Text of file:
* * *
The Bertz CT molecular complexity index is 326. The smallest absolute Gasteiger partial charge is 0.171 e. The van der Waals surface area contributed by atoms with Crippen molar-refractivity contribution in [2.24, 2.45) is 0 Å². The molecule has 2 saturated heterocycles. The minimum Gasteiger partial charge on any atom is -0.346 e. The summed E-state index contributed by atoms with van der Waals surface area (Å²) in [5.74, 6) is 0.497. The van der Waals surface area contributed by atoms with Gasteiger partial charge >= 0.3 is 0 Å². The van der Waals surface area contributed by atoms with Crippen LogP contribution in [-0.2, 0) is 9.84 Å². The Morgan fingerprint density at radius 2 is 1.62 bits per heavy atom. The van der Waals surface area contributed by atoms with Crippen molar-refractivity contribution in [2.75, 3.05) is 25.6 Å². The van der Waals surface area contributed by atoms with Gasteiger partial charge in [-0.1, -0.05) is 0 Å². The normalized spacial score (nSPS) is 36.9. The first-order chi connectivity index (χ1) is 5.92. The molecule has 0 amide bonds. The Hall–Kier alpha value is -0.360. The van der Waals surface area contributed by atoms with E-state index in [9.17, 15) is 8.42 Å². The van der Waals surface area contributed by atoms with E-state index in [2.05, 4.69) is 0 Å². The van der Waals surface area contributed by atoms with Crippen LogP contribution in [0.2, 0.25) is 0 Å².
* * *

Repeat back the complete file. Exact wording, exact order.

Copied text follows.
The Bertz CT molecular complexity index is 326. The smallest absolute Gasteiger partial charge is 0.171 e. The van der Waals surface area contributed by atoms with Crippen molar-refractivity contribution in [2.24, 2.45) is 0 Å². The molecule has 2 saturated heterocycles. The minimum Gasteiger partial charge on any atom is -0.346 e. The summed E-state index contributed by atoms with van der Waals surface area (Å²) in [5.74, 6) is 0.497. The van der Waals surface area contributed by atoms with Gasteiger partial charge >= 0.3 is 0 Å². The van der Waals surface area contributed by atoms with Crippen LogP contribution in [-0.2, 0) is 9.84 Å². The Morgan fingerprint density at radius 2 is 1.62 bits per heavy atom. The van der Waals surface area contributed by atoms with Crippen molar-refractivity contribution in [2.75, 3.05) is 25.6 Å². The van der Waals surface area contributed by atoms with Gasteiger partial charge in [-0.1, -0.05) is 0 Å². The normalized spacial score (nSPS) is 36.9. The first-order chi connectivity index (χ1) is 5.92. The molecule has 0 amide bonds. The Hall–Kier alpha value is -0.360. The van der Waals surface area contributed by atoms with E-state index in [9.17, 15) is 8.42 Å². The van der Waals surface area contributed by atoms with E-state index in [2.05, 4.69) is 0 Å². The van der Waals surface area contributed by atoms with Crippen LogP contribution in [0.2, 0.25) is 0 Å².